FOTB: New Williston resident active in politicsWILLISTON — One of Williston’s most visible Measure 2 supporters lives in an RV and has never paid property taxes in the state.
By: Amy Dalrymple, The Dickinson Press
WILLISTON — One of Williston’s most visible Measure 2 supporters lives in an RV and has never paid property taxes in the state.
But Palmer Reising said just because he’s from Ohio doesn’t mean he and other newcomers to North Dakota are second-class citizens.
“I’m an American. I’m from Cincinnati,” Reising said. “I take very, very seriously my obligation, my responsibility to be informed and to defend liberty and freedom for all, wherever.”
Reising, who moved to Williston in January, takes every spare moment to talk to people about Measure 2 and educate newcomers about how they can vote. He often takes stacks of business cards with information about Measure 2 to Walmart or grocery stores and can hand out 250 in under two hours.
Reising, who worked on political campaigns in Ohio, also was a delegate to the North Dakota Republican Convention and actively participates in local meetings and open forums.
In Williston’s recent Band Day parade, Reising dressed up in all black as the “tax man” and took candy that was thrown to children. Reising, who said he would be more reserved if he could do it over again, said he only kept the candy once and dropped it back on the ground the other times.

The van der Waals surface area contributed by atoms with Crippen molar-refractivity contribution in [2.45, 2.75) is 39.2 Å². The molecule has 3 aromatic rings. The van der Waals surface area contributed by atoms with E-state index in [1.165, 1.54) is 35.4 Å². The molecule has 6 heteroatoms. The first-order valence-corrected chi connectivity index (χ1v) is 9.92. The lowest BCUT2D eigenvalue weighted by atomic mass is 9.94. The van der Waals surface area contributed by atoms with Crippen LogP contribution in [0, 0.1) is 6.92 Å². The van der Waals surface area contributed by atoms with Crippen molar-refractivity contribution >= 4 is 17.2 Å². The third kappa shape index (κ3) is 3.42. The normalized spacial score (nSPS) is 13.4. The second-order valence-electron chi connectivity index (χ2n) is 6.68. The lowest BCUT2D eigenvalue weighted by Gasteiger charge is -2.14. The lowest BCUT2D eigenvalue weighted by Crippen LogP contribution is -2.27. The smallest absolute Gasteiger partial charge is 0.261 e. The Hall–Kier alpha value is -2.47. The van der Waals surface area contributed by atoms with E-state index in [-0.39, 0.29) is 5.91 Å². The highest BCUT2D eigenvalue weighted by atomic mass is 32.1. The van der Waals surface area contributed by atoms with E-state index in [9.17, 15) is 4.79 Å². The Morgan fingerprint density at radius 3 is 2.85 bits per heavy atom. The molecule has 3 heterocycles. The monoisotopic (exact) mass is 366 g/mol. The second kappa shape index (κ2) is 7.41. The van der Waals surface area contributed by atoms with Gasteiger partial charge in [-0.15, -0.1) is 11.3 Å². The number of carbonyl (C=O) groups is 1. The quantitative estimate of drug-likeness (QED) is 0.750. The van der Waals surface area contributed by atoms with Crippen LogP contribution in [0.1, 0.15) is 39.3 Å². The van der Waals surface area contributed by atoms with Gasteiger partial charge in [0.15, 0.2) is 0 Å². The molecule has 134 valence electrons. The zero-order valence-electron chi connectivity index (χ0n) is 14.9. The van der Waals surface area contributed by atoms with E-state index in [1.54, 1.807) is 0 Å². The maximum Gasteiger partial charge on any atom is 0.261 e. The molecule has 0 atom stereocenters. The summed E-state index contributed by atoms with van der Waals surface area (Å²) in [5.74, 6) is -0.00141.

“Granted, I was very scary to the kids. But the tax man is scary,” Reising said. “There’s a very apt analogy there. That’s what the tax man does. It’s ours and the tax man comes and takes it.”
The property tax issue is personal for Reising.
His mother is on a fixed income in Ohio and pays about $7,000 a year in property taxes. The taxes she owes are a major reason she had to take a reverse mortgage out on her house, Reising said.
“I don’t want anyone to face that,” he said.
Being able to help his mother financially is one of the main reasons Reising moved to North Dakota, where he works for a diversified oil field services company.
“A majority of what I earn will go to others, my mother in particular,” Reising said.
Not everyone appreciates Reising’s passion.
Ken Callahan of Williston, chairman of the District 1 Republican Party, said the parade skit was going too far.
“The guy’s a decent guy. He’s very intelligent,” Callahan said. “But he pushes it to the extreme.”
At a Measure 2 debate in Bowman, an exchange between Reising and Andy Peterson, president of the North Dakota Chamber of Commerce, grew heated and Peterson requested a police officer in the room to come over to monitor the situation.
Peterson has said Reising’s body language was threatening, but Reising maintained that he was 6 feet from the podium and that the police officer’s presence was an effort to intimidate him.
Reising has also been asked to leave businesses where he was distributing cards.
Recently, he worked to oppose an ordinance in Williston that would make it illegal to live in an RV within city limits. Reising, who lives just outside of the city limits in his 1985 Winnebago, has also been instrumental in finding newcomers places to live and played a role in a new RV park that will designate affordable spots.
“I’m extremely thankful for the opportunities and blessings I’ve been given here in North Dakota,” Reising said.
Charles Cartier, who also participated in the Measure 2 parade float, said he enjoys seeing newcomers like Reising getting involved in politics.
“Just because he doesn’t own property here today, that doesn’t mean down the road he won’t,” Cartier said.